Thursday, April 11, 2013

"Detection of Mycotoxins in Patients with Chronic Fatigue Syndrome"-Study Results

I've landed temporarily about 2 hours east of where I used to live. I'll post an update soon. In the meantime here's an interesting article.

That they found mycotoxins in 93% of ME/CFS patients is significant and can point towards another avenue to pursue in terms of treatment. Thirty percent have more than one mycotoxin present in urine.

Detection of Mycotoxins in Patients with Chronic Fatigue Syndrome

Abstract: Over the past 20 years, exposure to mycotoxin producing mold has been recognized as a significant health risk. Scientific literature has demonstrated mycotoxins as possible causes of human disease in water-damaged buildings (WDB). This study was conducted to determine if selected mycotoxins could be identified in human urine from patients suffering from chronic fatigue syndrome (CFS). Patients (n = 112) with a prior diagnosis of CFS were evaluated for mold exposure and the presence of mycotoxins in their urine. Urine was tested for aflatoxins (AT), ochratoxin A (OTA) and macrocyclic trichothecenes (MT) using Enzyme Linked Immunosorbent Assays (ELISA). Urine specimens from 104 of 112 patients (93%) were positive for at least one mycotoxin (one in the equivocal range). Almost 30% of the cases had more than one mycotoxin present. OTA was the most prevalent mycotoxin detected (83%) with MT as the next most common (44%). Exposure histories indicated current and/or past exposure to WDB in over 90% of cases. Environmental testing was performed in the WDB from a subset of these patients. This testing revealed the presence of potentially mycotoxin producing mold species and mycotoxins in the environment of the WDB. Prior testing in a healthy control population with no history of exposure to a WDB or moldy environment (n = 55) by the same laboratory, utilizing the same methods, revealed no positive cases at the limits of detection.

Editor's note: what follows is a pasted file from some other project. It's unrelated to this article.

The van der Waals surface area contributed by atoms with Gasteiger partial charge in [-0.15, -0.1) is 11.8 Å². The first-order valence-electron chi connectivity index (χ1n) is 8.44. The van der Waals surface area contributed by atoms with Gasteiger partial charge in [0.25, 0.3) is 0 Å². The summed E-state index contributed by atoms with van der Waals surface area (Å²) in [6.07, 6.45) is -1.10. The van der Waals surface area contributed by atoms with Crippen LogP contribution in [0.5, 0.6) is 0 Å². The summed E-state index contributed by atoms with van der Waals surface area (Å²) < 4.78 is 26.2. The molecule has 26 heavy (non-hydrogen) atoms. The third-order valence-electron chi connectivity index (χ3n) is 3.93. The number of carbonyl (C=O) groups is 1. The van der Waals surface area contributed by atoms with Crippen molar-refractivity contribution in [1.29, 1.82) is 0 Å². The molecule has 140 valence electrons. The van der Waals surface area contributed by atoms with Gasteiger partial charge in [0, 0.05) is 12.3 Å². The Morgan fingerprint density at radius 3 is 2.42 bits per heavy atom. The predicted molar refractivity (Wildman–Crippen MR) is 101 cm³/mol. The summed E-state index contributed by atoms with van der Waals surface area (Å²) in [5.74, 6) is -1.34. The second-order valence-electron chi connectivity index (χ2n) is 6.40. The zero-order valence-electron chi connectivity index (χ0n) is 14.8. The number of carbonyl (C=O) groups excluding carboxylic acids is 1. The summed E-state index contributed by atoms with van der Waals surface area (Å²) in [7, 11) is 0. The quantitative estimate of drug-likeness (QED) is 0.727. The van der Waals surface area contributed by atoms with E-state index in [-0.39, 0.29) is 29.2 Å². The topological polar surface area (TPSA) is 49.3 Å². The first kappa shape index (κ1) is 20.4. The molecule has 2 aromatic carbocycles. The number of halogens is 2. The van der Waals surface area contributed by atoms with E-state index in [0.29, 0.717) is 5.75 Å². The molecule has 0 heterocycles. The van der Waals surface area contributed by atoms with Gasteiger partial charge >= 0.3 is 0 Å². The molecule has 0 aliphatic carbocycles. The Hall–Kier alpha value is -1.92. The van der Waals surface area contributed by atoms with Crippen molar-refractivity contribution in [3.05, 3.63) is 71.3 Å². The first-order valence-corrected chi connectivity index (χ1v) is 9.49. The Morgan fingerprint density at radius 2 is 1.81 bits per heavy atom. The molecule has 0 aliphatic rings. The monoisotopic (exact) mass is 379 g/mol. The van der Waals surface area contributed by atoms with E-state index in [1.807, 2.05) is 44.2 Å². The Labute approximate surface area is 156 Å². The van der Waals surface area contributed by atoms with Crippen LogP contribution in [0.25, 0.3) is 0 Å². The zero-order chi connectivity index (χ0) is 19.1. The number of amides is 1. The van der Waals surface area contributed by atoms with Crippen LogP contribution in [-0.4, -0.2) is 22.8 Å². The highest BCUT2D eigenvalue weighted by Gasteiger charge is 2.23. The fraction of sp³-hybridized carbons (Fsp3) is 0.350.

Brewer JH, Thrasher JD, Straus DC, Madison RA, Hooper D. Detection of Mycotoxins in Patients with Chronic Fatigue Syndrome. Toxins. 2013; 5(4):605-617.


ErikMoldWarrior said...

"By the way, there is no clinical difference between CIRS due to water damaged buildings and Chronic Fatigue Syndrome. We trade patients. I get his (Dr Ritchie Shoemaker's) patients that he can’t seem to fix with mold, and he gets my patients that I can’t seem to fix because maybe they have mold. So we keep trading patients, and we can’t tell the difference between them."
-Dr Paul Cheney

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